It was a high risk occupation and the turn-around of pilots were not much different to that of the waitresses at our favourite pizza joint down the road. Certainly these men knew the risks and they were not stupid. Yet, the pilots never stopped flying. They never stopped working and they never looked for a different occupation. No, they kept at it – the lure of adventure in that seemingly void that leave no trace of visits too great to give up for the price of being mortal. As one such early pilot, Dean Smith put it. “It was so alive and rich a life that any other conceivable choice seemed dull, prosaic, and humdrum.”

Such was the era of unreliable engines and un-wavering human courage – brave men that had no place for the foolish.

These men were meticulous in what they were doing: They knew all about the weather. They knew their airplanes back to front and inside out. They knew the routes they were flying (OK, early on there were some exceptions…) But considering what they were doing they took care.

Neil has ventured out on his own today. We had a good look at windguru and at what the weather looked like outside the window (A wise thing to do!) Other than a small chance of rain, it looks just fine. We have also meticulously gone through the plane too, fine-tuning everything we can lay our hands on. We have gone through the emergency procedure drills – repeatedly. Of course over the last four days I have accompanied him on all the flights, familiarising him with procedures and getting him settled.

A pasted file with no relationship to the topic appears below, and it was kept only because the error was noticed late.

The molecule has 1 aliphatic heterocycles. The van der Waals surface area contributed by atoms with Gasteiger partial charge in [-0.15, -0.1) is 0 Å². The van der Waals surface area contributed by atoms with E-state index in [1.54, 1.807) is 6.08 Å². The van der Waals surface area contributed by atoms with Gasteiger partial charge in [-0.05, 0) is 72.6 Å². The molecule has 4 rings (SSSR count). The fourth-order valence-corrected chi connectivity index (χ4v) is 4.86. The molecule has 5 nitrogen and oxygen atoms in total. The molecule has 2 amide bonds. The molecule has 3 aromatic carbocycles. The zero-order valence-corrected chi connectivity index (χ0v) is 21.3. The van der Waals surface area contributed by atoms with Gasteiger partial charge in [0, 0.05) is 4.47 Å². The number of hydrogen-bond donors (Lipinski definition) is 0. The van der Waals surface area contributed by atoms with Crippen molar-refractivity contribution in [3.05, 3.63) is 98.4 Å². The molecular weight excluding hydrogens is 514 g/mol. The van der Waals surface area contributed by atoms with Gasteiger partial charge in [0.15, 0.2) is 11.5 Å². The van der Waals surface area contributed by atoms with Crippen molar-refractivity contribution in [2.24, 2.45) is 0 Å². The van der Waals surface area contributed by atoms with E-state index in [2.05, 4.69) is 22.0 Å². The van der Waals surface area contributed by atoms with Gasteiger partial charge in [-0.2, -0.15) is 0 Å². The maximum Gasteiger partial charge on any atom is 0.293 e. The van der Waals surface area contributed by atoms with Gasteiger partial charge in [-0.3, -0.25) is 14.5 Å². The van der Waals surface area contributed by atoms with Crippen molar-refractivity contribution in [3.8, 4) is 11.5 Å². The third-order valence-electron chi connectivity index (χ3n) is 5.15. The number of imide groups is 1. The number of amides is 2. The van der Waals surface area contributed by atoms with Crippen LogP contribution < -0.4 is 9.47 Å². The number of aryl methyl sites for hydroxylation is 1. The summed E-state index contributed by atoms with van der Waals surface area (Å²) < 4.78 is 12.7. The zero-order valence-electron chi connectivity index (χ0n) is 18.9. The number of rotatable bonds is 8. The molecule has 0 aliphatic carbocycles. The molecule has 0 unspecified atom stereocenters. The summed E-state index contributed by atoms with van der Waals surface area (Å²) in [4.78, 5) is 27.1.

Neil is very experienced. Other than flying hang gliders and micro-lights, he is also a qualified commercial helicopter pilot. Even so he has been a bit nervous during our few days of training. His words have reminded me of the kind of flying we are doing.

“You must remember we are operating on the top end scale of the envelope. And while your judgments to say it’s a go or no have been fine-tuned, mine is not. At these scales the margin for errors are pretty small…”